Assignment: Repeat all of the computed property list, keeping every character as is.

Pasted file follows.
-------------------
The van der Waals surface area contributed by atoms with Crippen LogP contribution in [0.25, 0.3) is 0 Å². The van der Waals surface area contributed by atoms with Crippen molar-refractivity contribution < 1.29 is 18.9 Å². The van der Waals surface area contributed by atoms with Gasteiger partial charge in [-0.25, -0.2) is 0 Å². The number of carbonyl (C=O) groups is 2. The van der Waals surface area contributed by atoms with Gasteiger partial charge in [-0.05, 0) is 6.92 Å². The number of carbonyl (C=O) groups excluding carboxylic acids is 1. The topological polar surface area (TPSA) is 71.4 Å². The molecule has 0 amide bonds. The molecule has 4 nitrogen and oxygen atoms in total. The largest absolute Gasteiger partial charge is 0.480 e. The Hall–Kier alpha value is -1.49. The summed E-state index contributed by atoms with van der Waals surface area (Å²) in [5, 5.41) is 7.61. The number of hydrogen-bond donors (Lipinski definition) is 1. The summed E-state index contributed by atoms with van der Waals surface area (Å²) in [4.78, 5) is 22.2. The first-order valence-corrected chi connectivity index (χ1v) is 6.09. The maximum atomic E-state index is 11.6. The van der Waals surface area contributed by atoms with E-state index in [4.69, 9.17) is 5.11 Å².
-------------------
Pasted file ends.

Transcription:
The van der Waals surface area contributed by atoms with Crippen LogP contribution in [0.25, 0.3) is 0 Å². The van der Waals surface area contributed by atoms with Crippen molar-refractivity contribution < 1.29 is 18.9 Å². The van der Waals surface area contributed by atoms with Gasteiger partial charge in [-0.25, -0.2) is 0 Å². The number of carbonyl (C=O) groups is 2. The van der Waals surface area contributed by atoms with Gasteiger partial charge in [-0.05, 0) is 6.92 Å². The number of carbonyl (C=O) groups excluding carboxylic acids is 1. The topological polar surface area (TPSA) is 71.4 Å². The molecule has 0 amide bonds. The molecule has 4 nitrogen and oxygen atoms in total. The largest absolute Gasteiger partial charge is 0.480 e. The Hall–Kier alpha value is -1.49. The summed E-state index contributed by atoms with van der Waals surface area (Å²) in [5, 5.41) is 7.61. The number of hydrogen-bond donors (Lipinski definition) is 1. The summed E-state index contributed by atoms with van der Waals surface area (Å²) in [4.78, 5) is 22.2. The first-order valence-corrected chi connectivity index (χ1v) is 6.09. The maximum atomic E-state index is 11.6. The van der Waals surface area contributed by atoms with E-state index in [4.69, 9.17) is 5.11 Å².